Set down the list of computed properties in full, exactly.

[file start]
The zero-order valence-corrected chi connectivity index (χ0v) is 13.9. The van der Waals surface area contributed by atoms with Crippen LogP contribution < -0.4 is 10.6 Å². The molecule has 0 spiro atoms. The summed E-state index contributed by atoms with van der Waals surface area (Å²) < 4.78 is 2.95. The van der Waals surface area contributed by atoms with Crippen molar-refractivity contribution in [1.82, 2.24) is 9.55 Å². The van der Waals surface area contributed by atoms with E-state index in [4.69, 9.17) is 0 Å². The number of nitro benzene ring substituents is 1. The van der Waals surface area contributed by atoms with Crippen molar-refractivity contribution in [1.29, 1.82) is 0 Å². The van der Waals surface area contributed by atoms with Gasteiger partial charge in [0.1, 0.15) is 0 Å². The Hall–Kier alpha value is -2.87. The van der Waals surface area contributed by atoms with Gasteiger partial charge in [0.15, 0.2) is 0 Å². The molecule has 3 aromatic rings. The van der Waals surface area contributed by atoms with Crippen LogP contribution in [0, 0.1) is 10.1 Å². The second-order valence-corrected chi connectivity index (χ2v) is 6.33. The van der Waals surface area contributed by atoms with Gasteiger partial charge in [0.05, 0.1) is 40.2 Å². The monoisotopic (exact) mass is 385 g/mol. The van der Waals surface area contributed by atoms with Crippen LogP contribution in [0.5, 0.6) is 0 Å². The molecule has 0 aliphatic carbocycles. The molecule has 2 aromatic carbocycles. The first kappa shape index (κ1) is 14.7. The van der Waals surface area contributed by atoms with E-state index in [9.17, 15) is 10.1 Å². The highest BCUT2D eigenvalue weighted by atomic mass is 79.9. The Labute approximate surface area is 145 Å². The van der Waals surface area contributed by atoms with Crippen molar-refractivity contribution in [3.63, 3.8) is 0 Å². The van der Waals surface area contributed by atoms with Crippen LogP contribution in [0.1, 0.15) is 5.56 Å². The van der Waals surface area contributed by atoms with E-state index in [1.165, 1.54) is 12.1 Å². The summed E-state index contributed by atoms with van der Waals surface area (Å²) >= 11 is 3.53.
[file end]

The zero-order valence-corrected chi connectivity index (χ0v) is 13.9. The van der Waals surface area contributed by atoms with Crippen LogP contribution < -0.4 is 10.6 Å². The molecule has 0 spiro atoms. The summed E-state index contributed by atoms with van der Waals surface area (Å²) < 4.78 is 2.95. The van der Waals surface area contributed by atoms with Crippen molar-refractivity contribution in [1.82, 2.24) is 9.55 Å². The van der Waals surface area contributed by atoms with E-state index in [4.69, 9.17) is 0 Å². The number of nitro benzene ring substituents is 1. The van der Waals surface area contributed by atoms with Crippen molar-refractivity contribution in [1.29, 1.82) is 0 Å². The van der Waals surface area contributed by atoms with Gasteiger partial charge in [0.1, 0.15) is 0 Å². The Hall–Kier alpha value is -2.87. The van der Waals surface area contributed by atoms with Gasteiger partial charge in [0.15, 0.2) is 0 Å². The molecule has 3 aromatic rings. The van der Waals surface area contributed by atoms with Crippen LogP contribution in [0, 0.1) is 10.1 Å². The second-order valence-corrected chi connectivity index (χ2v) is 6.33. The van der Waals surface area contributed by atoms with Gasteiger partial charge in [0.05, 0.1) is 40.2 Å². The monoisotopic (exact) mass is 385 g/mol. The van der Waals surface area contributed by atoms with Crippen LogP contribution in [0.5, 0.6) is 0 Å². The molecule has 0 aliphatic carbocycles. The molecule has 2 aromatic carbocycles. The first kappa shape index (κ1) is 14.7. The van der Waals surface area contributed by atoms with E-state index in [9.17, 15) is 10.1 Å². The highest BCUT2D eigenvalue weighted by atomic mass is 79.9. The Labute approximate surface area is 145 Å². The van der Waals surface area contributed by atoms with Crippen molar-refractivity contribution in [3.63, 3.8) is 0 Å². The van der Waals surface area contributed by atoms with Crippen LogP contribution in [0.1, 0.15) is 5.56 Å². The van der Waals surface area contributed by atoms with E-state index in [1.165, 1.54) is 12.1 Å². The summed E-state index contributed by atoms with van der Waals surface area (Å²) >= 11 is 3.53.